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Habitat and Interspecific Displacement of Small Mammals in the Netherlands

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image of Netherlands Journal of Zoology
For more content, see Archives Néerlandaises de Zoologie (Vol 1-17) and Animal Biology (Vol 53 and onwards).

In The Netherlands, 7 species of small terrestrial mammals belonging to 5 genera are so numerous that they often meet in the field. The aim of this study was to assess whether interspecies interaction leads to displacement of species from their favoured habitats. For this purpose, population densities of the species were estimated in 210 localities in which ground-water level, height of herbaceous vegetation and distance from wood edges were accurately measured. The main habitats inhabitated by the various species when distribution is not limited by other species are as follows. All species except Sorex avoid grasslands shorter than 20 cm. Sorex araneus and S. minutus occur everywhere, though more outside than within woods. Microtus agrestis and Micromys minutus avoid woods; in grasslands, they do not react to differences in moisture (ground-water level) or vegetation height. Microtus arvalis occurs only in dry grasslands and presumably avoids woods. Clethrionomys glareolus and Apodemys sylvaticus occur within woods and the adjacent grasslands up to about 30 m from the edges. Tolerance among different species within a locality of co-occurrence was the rule; 6 of the 21 pairwise species combinations were even positively associated; this probably resulted from the presence of unknown environmental characteristics attractive to both. M. arvalis and C. glareolus were negatively associated. Here, we found indirect arguments for the hypothesis that part of the localities were unattractive for only one of these species. Spatial intolerance could be assessed in Microtus arvalis and M. agrestis. When macroallopatric, these live in both tall and short vegetation; however, when in proximity, M. agrestis is restricted to grasslands with tall and M. arvalis to grasslands with short vegetation.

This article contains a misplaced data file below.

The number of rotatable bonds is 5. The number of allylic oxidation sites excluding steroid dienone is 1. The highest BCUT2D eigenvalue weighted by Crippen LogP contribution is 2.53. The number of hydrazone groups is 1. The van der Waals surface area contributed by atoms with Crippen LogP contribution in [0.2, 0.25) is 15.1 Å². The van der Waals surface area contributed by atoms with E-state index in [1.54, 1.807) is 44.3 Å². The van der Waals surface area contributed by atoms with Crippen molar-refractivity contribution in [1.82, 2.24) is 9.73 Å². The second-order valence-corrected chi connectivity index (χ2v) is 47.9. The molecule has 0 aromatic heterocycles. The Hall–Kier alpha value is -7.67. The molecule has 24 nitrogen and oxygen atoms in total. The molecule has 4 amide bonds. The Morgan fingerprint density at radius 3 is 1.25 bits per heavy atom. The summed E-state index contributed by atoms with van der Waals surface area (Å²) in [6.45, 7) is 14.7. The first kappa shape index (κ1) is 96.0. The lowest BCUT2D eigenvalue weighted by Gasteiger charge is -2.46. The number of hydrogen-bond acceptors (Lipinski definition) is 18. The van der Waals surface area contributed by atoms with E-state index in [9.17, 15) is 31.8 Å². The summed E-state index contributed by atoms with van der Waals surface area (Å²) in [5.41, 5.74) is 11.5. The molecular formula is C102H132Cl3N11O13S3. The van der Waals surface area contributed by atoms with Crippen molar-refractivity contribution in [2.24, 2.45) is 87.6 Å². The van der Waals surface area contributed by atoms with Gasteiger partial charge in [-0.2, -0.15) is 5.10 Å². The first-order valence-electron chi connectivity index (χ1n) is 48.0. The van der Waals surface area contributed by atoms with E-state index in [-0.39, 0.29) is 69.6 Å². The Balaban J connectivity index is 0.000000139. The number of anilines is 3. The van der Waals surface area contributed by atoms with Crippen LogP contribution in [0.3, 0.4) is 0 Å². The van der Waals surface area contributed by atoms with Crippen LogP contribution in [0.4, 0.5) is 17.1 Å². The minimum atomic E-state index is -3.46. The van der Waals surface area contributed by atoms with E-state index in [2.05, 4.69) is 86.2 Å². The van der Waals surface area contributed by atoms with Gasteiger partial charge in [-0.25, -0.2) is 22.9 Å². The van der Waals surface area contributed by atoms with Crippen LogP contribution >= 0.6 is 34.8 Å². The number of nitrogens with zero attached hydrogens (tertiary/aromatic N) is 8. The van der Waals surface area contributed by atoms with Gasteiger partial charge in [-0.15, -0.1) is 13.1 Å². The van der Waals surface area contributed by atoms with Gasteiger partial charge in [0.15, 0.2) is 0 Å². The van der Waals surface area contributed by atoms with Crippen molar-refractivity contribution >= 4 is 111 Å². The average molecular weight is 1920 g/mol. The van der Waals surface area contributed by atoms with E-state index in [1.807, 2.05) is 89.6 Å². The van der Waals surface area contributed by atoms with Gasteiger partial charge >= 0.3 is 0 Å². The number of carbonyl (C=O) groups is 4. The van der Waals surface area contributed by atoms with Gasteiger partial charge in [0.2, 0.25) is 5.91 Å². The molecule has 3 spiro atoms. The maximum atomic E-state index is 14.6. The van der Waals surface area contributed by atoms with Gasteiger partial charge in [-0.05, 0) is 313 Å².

Affiliations: 1: Zoological Laboratory, Department of Ethology, University of Leiden, The Netherlands


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